Alcohol contributes to drowning

A fisherman drowned after falling out of a dinghy about 100 metres from shore.

His blood alcohol was more than twice the legal limit for driving and he was not wearing a lifejacket.

The fisherman had rowed out in the dinghy to retrieve set nets in a harbour, while a companion remained on the shore.

The fisherman was hauling in a net when his companion saw him topple into the sea. The dinghy floated away and the fisherman was left clinging to an oar.

Many small dinghies of this size are not suitable for set netting.
Small dinghies become unstable when weight is shifted away from the centre of the vessel.
Maritime New Zealand ©2022

The companion raised the alarm and a rescue helicopter sighted the fisherman and guided the Coastguard rescue vessel to his location. In total, the fisherman was in the water for about 40 minutes.

He was pulled out of the water unconscious and CPR efforts by the crew of the rescue vessel, and the ambulance officers waiting on shore failed.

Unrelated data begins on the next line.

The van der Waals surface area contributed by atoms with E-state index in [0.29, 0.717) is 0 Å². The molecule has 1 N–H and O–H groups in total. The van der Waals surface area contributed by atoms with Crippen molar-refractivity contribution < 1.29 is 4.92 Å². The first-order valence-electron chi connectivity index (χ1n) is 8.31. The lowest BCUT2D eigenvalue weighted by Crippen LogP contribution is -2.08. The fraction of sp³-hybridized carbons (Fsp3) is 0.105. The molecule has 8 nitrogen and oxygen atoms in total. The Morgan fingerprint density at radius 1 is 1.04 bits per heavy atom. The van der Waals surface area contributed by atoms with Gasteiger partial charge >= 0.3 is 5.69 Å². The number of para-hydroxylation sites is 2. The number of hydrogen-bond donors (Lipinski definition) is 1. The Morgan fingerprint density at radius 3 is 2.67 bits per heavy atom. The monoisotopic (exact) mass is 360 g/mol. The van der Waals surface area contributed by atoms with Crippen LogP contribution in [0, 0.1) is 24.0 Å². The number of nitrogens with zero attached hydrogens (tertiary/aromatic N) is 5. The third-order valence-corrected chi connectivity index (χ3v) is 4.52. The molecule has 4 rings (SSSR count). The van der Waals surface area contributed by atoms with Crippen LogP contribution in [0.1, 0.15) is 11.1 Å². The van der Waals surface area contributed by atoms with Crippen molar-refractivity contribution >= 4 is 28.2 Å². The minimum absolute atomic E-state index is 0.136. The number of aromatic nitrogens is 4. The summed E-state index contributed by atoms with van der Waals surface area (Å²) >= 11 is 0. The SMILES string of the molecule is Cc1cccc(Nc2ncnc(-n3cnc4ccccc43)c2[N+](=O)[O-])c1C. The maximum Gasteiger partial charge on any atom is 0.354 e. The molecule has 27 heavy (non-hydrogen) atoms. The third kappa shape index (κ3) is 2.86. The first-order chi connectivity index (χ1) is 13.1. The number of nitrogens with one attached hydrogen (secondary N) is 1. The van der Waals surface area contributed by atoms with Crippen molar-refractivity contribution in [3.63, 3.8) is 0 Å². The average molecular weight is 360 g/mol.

Safety points

  • Alcohol was a contributing factor in this fatality. It affects judgement and reduces the ability to balance. Further, alcohol causes the blood vessels to dilate, which results in rapid cooling of the body, resulting in loss of muscle strength and drowning soon after immersion. Hypothermia onset is also accelerated.
  • Many small dinghies of this size are not suitable for set netting. They become unstable when weight is shifted away from the centre of the vessel, and particularly so when a person stands up. They are lightly constructed and drift quickly away from a person in the water.
  • This fisherman was not wearing a lifejacket. This would have kept him afloat, and would have also served as a brightly coloured marker and made it easier for the rescue vessel to spot him in the water.
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